Your July 4 BBQ Will Cost 20.9% More this Year

Friends celebrating US Independence Day.
M_a_y_a / Getty Images

With inflation at a 41-year high, Americans are reeling from soaring prices. And now, brace yourself for a barbecue sticker shock this July 4. A new study finds that the cost of the summer cookout menu has risen by $12.46 from 2021 to 2022 a staggering 20.9% increase.

The new study, from the Political Calculations blog, used 2021 data from the American Farm Bureau Federation and compared the prices with recent prices at Walmart. It found that the prices of some summer cookout items soared particularly.

  • A half-gallon of vanilla ice cream will now cost you $7.44, compared to $4.69 – a whopping 58.6% increase.
  • A pack of eight hamburger buns will cost you 55.4% more — with 2022 prices at $2.58, compared to $1.66 in 2021.
  • Two pounds of boneless chicken breast increased 40.7% to $9.48, from $6.74 in 2021.
  • Two and a half pounds of potato salad increased 36% to $3.74 from $2.75 in 2021.
  • One pound of sliced cheese is now 23% more expensive, to $4.98 from $40.5 in 2021.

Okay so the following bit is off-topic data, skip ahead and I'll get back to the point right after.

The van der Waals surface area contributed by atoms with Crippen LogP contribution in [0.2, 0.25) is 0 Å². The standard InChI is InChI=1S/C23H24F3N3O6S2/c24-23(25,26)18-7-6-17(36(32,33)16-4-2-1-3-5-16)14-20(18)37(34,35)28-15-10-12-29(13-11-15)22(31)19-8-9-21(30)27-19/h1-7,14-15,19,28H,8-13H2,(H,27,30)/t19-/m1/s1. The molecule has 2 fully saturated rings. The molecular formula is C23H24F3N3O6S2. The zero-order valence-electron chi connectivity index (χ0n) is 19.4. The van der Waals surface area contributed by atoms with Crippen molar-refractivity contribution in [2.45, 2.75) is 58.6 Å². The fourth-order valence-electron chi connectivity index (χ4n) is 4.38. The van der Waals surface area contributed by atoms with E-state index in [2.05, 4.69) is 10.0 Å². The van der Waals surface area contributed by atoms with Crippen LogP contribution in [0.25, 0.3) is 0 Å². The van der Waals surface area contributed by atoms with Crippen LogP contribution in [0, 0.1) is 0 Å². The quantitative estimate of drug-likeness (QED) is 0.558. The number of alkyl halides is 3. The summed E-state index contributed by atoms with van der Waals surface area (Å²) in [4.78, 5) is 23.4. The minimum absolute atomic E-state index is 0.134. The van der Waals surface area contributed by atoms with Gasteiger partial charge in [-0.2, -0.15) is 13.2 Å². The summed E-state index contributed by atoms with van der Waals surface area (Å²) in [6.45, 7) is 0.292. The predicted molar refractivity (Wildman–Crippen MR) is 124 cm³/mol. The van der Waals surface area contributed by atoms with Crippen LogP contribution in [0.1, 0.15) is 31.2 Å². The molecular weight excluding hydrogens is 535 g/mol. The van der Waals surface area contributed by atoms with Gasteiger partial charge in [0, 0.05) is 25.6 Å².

Some items, however, have seen their prices decrease, including two pints of strawberries, which saw a 15.5% decrease to $4.48 from $5.30; a 13-ounce bag of chocolate chip cookies, with a 10.9% decrease to $3.68 from $4.02 in 2021; and a 13-ounce bag of potato chips, which saw a 3% decrease, to $4.78 from $4.93 in 2021.

Inflation rose 8.6% in May, with the food index rising 1.2%, following a 0.9% increase in April and the food at home index increased 1.4%. the fifth consecutive increase of at least 1%. The index for dairy and related products rose 2.9%, its largest monthly increase since July 2007. The cereals and bakery products index increased 1.5% in May, up from the 1.1% increase in April. Meanwhile, the index for meats, poultry, fish, and eggs rose 1.1% over the month, with the index for eggs rising a whopping 5% and the index for fruits and vegetables rising 0.6% in May after declining in April.

Make Your Money Work for You

The blog notes, however, that there’s no question that a thrifty shopper could easily beat the Farm Bureau’s costs while shopping in either 2021 or 2022.

“If that’s you, a good strategy would be to substitute store-brand versions of the products, assuming you’re okay with any differences in quality. You could also shop at other grocery stores that may offer lower prices,” according to the blog.

The Farm Bureau will release its 2022 figures on June 28, according to MarketWatch. 

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